Removing wallpaper has cost me more time and money over the years than I care to count. The process is very unpredictable and of course, very time consuming. So, do you HAVE to remove your wallpaper? No, not always!
My procedures for removing wallpaper are as follows:
• First test a spot or two to see if it will pull off easily and in one piece. (Ha Ha Ha! Almost never happens.)
• Next, mist with extremely hot water and attempt to saturate. Now test a spot with a scraping knife and more hot water. If the paper starts to come off somewhat easily then continue until all paper is removed.
• If the paper is not coming off by misting with hot water, you can switch to DIFF wallpaper remover or a wallpaper steamer. Any way you do it this
part is no fun!
• After all the paper and glue is removed, prime with oil based primer (low odor now available). The primer will seal in all the glue you couldn’t remove and prevent cracking in the final finish.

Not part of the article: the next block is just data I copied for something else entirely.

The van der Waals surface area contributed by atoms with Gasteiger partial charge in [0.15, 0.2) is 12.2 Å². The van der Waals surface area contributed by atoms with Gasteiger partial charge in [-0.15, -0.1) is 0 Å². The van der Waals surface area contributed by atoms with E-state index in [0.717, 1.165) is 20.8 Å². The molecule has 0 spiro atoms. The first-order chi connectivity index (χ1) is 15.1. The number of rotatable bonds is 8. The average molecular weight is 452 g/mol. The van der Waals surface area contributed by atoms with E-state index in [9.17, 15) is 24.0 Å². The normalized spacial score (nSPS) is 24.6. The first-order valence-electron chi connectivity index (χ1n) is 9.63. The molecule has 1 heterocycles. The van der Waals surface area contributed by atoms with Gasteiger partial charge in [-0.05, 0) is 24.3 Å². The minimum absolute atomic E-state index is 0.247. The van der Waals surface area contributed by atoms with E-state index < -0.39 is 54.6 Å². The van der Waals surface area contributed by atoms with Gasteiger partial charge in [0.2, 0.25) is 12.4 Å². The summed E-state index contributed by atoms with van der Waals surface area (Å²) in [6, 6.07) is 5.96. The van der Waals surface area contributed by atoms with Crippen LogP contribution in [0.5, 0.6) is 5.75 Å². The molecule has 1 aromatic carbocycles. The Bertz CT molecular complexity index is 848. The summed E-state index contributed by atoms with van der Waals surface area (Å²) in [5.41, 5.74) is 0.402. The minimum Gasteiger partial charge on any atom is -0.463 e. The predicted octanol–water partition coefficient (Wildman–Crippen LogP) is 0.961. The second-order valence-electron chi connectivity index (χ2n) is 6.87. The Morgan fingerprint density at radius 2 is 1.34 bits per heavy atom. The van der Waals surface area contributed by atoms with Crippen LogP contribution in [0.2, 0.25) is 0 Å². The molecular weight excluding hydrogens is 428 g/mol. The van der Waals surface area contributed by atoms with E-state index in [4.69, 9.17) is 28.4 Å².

At this point you could paint, but 95% of the time the walls look mutilated from all the scraping and water. So it’s time to skim coat all affected areas with drywall compound then sand, prime with drywall primer, and finally paint.
The uncertainty of wallpaper removal is the part that gets me every time. Between not knowing how long it will take and destroying the walls, I HATE IT.So my new approach is to leave the paper up and in tact. (Unfortunately heavily textured paper MUST go – sorry!)
Here’s how it works:
• First I prime everything with oil-based primer especially the seams and edges.
• Next, tape, mud, and sand all seams, caulk all corners.
You will now have very smooth flat walls ready for drywall primer and paint. This new procedure is still a lot of work but the final product looks great and it’s a lot easier than removing everything.
As a final word of caution, if you have anything other than smooth well-attached wallpaper then I recommend complete removal.